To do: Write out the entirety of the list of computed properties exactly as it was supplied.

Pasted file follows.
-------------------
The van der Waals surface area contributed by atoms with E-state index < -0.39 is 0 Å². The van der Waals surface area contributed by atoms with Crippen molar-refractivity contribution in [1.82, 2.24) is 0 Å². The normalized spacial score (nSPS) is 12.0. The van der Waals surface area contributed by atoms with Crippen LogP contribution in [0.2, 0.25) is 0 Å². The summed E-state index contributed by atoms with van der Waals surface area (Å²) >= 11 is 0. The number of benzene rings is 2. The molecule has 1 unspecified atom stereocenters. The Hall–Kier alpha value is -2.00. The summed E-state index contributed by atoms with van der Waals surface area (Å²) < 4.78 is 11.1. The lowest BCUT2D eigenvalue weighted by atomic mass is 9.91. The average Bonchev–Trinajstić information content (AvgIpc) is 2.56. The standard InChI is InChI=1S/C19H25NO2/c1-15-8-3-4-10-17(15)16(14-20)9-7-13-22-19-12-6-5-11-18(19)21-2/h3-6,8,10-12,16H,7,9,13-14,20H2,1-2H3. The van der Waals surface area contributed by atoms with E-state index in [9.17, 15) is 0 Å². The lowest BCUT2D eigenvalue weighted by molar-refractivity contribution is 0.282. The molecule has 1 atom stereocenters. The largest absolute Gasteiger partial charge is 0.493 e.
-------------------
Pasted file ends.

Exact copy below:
The van der Waals surface area contributed by atoms with E-state index < -0.39 is 0 Å². The van der Waals surface area contributed by atoms with Crippen molar-refractivity contribution in [1.82, 2.24) is 0 Å². The normalized spacial score (nSPS) is 12.0. The van der Waals surface area contributed by atoms with Crippen LogP contribution in [0.2, 0.25) is 0 Å². The summed E-state index contributed by atoms with van der Waals surface area (Å²) >= 11 is 0. The number of benzene rings is 2. The molecule has 1 unspecified atom stereocenters. The Hall–Kier alpha value is -2.00. The summed E-state index contributed by atoms with van der Waals surface area (Å²) < 4.78 is 11.1. The lowest BCUT2D eigenvalue weighted by atomic mass is 9.91. The average Bonchev–Trinajstić information content (AvgIpc) is 2.56. The standard InChI is InChI=1S/C19H25NO2/c1-15-8-3-4-10-17(15)16(14-20)9-7-13-22-19-12-6-5-11-18(19)21-2/h3-6,8,10-12,16H,7,9,13-14,20H2,1-2H3. The van der Waals surface area contributed by atoms with E-state index in [9.17, 15) is 0 Å². The lowest BCUT2D eigenvalue weighted by molar-refractivity contribution is 0.282. The molecule has 1 atom stereocenters. The largest absolute Gasteiger partial charge is 0.493 e.